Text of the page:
Date of Award

Spring 5-13-2017

Degree Type


Degree Name

MS Experimental Psychology




Amy S. Joh, Ph.D

Committee Member

Kelly Goedert, Ph.D

Committee Member

Andrew Simon, Ph.D


visual spatial, age-related changes, block design task, aging, practice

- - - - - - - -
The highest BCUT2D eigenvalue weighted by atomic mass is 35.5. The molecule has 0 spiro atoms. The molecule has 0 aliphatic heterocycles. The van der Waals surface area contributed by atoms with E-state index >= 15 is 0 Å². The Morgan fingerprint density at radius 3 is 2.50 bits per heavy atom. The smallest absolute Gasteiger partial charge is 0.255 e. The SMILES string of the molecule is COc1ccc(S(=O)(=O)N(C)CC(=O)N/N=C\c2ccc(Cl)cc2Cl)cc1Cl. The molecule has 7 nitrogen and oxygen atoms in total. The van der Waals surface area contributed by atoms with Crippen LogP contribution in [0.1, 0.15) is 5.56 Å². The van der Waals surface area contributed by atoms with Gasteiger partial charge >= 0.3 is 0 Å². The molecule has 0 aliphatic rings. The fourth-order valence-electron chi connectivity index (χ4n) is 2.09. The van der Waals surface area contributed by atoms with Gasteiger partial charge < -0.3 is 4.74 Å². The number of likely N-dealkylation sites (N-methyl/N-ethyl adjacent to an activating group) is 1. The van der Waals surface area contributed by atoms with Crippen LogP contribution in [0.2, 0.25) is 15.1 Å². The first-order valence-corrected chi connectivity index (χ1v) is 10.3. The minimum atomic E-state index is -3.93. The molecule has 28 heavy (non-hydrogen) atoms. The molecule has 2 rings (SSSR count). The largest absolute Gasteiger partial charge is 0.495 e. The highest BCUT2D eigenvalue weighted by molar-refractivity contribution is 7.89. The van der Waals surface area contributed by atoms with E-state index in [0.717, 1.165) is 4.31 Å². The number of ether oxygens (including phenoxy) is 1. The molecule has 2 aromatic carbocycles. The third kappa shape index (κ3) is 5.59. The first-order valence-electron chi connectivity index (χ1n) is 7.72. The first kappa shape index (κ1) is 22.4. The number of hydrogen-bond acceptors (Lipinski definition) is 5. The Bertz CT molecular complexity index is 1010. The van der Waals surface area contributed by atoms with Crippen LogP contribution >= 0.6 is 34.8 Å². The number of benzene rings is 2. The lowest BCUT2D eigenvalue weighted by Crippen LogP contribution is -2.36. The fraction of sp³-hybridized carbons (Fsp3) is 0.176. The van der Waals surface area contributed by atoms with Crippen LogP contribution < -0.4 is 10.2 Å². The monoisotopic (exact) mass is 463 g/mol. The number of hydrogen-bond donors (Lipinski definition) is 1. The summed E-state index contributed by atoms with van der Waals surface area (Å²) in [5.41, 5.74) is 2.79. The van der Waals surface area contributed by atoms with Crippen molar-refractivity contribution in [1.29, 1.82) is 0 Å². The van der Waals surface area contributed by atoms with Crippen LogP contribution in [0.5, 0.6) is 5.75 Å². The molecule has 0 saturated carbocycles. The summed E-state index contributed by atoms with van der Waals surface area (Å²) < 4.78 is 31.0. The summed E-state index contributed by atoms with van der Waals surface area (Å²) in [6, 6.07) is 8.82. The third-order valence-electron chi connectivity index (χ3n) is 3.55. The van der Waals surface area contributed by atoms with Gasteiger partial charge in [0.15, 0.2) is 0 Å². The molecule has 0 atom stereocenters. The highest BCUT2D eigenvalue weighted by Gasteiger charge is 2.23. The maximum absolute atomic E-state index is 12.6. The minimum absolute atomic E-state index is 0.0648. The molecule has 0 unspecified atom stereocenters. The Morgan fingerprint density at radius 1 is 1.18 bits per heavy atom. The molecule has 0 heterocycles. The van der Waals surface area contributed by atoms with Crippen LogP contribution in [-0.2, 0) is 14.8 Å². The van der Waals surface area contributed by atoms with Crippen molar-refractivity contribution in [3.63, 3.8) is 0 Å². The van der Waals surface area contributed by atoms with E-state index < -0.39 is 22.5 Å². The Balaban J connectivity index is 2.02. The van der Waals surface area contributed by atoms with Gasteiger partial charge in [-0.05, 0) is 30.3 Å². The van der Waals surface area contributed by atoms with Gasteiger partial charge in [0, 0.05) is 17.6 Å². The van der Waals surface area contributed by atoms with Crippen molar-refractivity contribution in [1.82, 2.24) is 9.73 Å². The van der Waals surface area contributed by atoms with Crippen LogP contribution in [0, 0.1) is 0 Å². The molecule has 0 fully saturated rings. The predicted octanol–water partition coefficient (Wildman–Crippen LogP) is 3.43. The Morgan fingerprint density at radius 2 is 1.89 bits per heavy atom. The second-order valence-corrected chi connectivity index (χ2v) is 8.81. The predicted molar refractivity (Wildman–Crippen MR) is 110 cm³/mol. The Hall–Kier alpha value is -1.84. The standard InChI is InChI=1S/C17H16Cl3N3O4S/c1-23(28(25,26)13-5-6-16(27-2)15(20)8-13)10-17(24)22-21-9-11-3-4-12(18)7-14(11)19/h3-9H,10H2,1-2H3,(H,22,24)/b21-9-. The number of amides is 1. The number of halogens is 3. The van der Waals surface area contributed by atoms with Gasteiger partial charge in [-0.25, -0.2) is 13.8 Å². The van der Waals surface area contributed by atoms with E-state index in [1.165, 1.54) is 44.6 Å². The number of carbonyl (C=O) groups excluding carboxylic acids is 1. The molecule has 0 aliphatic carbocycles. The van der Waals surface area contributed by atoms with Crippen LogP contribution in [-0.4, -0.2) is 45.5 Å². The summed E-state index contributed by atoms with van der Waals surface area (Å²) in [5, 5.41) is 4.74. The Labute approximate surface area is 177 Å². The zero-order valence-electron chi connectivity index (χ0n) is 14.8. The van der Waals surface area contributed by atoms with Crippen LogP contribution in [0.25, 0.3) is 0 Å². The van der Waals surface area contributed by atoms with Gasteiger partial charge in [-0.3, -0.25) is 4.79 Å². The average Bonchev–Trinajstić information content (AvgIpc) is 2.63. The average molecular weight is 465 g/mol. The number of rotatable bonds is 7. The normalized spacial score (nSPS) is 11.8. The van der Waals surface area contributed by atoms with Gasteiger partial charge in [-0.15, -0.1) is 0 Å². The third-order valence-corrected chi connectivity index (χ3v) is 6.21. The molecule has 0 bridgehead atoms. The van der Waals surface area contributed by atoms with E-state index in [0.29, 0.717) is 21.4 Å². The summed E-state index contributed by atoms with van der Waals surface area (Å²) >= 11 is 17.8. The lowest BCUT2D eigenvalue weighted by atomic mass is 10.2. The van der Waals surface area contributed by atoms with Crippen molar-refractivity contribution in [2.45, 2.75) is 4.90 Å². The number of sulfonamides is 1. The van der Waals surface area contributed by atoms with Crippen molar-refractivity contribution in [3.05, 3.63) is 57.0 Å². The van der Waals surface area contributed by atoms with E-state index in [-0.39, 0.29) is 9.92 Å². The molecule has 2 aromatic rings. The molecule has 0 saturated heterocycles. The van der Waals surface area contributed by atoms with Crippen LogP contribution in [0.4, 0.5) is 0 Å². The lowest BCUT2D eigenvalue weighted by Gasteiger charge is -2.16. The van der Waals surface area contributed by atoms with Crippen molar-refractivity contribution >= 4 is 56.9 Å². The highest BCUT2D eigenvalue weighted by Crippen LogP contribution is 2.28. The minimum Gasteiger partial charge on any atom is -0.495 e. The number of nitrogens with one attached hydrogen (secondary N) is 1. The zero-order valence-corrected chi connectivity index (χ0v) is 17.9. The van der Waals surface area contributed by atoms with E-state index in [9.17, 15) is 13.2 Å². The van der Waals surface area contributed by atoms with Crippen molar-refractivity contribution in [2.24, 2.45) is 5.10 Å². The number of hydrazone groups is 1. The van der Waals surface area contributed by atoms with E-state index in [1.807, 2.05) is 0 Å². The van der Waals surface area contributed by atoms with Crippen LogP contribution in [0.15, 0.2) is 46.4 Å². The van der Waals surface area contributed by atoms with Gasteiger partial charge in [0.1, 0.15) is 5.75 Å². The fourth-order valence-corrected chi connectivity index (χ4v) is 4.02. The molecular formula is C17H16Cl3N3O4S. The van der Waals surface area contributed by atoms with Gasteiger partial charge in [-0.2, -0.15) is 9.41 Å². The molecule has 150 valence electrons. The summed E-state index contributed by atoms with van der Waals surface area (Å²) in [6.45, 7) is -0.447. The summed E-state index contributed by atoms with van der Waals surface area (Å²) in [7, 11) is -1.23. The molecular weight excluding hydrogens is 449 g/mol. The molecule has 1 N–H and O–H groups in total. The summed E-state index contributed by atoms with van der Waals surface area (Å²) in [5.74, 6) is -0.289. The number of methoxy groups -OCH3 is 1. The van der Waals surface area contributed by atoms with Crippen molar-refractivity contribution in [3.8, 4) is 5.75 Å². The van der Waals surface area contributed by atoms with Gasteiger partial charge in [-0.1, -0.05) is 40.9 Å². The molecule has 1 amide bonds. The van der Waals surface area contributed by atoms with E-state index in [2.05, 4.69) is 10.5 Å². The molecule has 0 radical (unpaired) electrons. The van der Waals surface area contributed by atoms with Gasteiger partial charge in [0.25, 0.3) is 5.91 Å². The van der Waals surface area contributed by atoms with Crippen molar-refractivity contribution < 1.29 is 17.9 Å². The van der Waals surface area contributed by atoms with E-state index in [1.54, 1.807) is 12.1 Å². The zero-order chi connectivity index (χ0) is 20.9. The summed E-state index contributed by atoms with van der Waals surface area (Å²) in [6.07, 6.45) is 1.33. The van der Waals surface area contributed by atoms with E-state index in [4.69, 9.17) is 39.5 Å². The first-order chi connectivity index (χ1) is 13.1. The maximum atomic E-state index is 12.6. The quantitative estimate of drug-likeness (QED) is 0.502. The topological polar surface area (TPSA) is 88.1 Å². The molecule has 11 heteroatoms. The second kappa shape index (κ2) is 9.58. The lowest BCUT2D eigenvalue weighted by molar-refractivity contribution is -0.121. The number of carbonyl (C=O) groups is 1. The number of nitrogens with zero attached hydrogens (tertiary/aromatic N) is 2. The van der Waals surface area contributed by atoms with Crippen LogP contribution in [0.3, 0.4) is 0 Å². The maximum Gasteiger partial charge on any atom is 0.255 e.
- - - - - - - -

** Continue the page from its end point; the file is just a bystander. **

Visual spatial skills allow individuals to understand the relationship between objects, people, and the environment for their everyday activities. Visual spatial abilities incorporate visual, motor, and cognitive components, each of which changes across the lifespan. The current study examined the effects of age-related changes and practice type on visual spatial performance. Participants between 40 and 79 years of age were asked to complete the Block Design Task (BDT) by using nine blocks to recreate various designs. Both accuracy and latency were measured to examine these changes. Task difficulty and practice type were varied and cognitive abilities were measured via MMSE (Mini Mental State Examination) to examine which variables contribute to age-related changes in visual spatial skills. The results showed age-related changes in both accuracy and latency. Age-related changes in accuracy were influenced by task difficulty and time constraints. Meanwhile, age-related changes in latency were only influenced by task difficulty. On easy trials, younger and older participants performed similarly. However, on difficult trials, older participants required significantly longer durations with slightly lower accuracy scores. In contrast, practice type and MMSE did not influence accuracy or latency. However, because our sample was made up of individuals with high education levels, such as Seton Hall professors, we saw maintained cognitive abilities and increased visual spatial performance compared to prior research. Together, these findings suggest that most age-related changes were related to task difficulty, however, participants’ occupation and education level may aid maintain cognitive and visual spatial abilities.